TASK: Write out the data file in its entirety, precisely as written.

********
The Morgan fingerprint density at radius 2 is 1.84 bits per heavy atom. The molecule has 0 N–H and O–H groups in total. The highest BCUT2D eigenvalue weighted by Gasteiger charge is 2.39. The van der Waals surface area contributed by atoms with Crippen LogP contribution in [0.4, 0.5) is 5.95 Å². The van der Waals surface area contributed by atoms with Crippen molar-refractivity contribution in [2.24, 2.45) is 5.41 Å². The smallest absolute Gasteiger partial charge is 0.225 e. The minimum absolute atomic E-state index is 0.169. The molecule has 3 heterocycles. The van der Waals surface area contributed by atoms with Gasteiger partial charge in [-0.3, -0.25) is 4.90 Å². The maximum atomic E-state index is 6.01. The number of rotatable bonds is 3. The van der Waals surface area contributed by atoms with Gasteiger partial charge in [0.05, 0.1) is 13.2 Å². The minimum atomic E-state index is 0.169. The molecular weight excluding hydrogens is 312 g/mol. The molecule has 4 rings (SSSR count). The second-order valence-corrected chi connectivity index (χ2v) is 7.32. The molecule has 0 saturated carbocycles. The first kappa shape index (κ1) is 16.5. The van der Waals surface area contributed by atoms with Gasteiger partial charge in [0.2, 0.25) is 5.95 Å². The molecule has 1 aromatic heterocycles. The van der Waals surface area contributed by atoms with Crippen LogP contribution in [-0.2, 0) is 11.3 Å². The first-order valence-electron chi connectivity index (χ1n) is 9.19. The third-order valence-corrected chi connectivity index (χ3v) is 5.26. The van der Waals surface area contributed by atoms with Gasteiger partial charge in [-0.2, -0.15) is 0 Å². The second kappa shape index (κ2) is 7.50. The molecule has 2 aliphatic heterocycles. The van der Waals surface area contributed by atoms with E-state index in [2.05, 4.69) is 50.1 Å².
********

The Morgan fingerprint density at radius 2 is 1.84 bits per heavy atom. The molecule has 0 N–H and O–H groups in total. The highest BCUT2D eigenvalue weighted by Gasteiger charge is 2.39. The van der Waals surface area contributed by atoms with Crippen LogP contribution in [0.4, 0.5) is 5.95 Å². The van der Waals surface area contributed by atoms with Crippen molar-refractivity contribution in [2.24, 2.45) is 5.41 Å². The smallest absolute Gasteiger partial charge is 0.225 e. The minimum absolute atomic E-state index is 0.169. The molecule has 3 heterocycles. The van der Waals surface area contributed by atoms with Gasteiger partial charge in [-0.3, -0.25) is 4.90 Å². The maximum atomic E-state index is 6.01. The number of rotatable bonds is 3. The van der Waals surface area contributed by atoms with Gasteiger partial charge in [0.05, 0.1) is 13.2 Å². The minimum atomic E-state index is 0.169. The molecular weight excluding hydrogens is 312 g/mol. The molecule has 4 rings (SSSR count). The second-order valence-corrected chi connectivity index (χ2v) is 7.32. The molecule has 0 saturated carbocycles. The first kappa shape index (κ1) is 16.5. The van der Waals surface area contributed by atoms with Gasteiger partial charge in [0.2, 0.25) is 5.95 Å². The molecule has 1 aromatic heterocycles. The van der Waals surface area contributed by atoms with Crippen LogP contribution in [-0.2, 0) is 11.3 Å². The first-order valence-electron chi connectivity index (χ1n) is 9.19. The third-order valence-corrected chi connectivity index (χ3v) is 5.26. The van der Waals surface area contributed by atoms with Gasteiger partial charge in [-0.2, -0.15) is 0 Å². The second kappa shape index (κ2) is 7.50. The molecule has 2 aliphatic heterocycles. The van der Waals surface area contributed by atoms with E-state index in [2.05, 4.69) is 50.1 Å².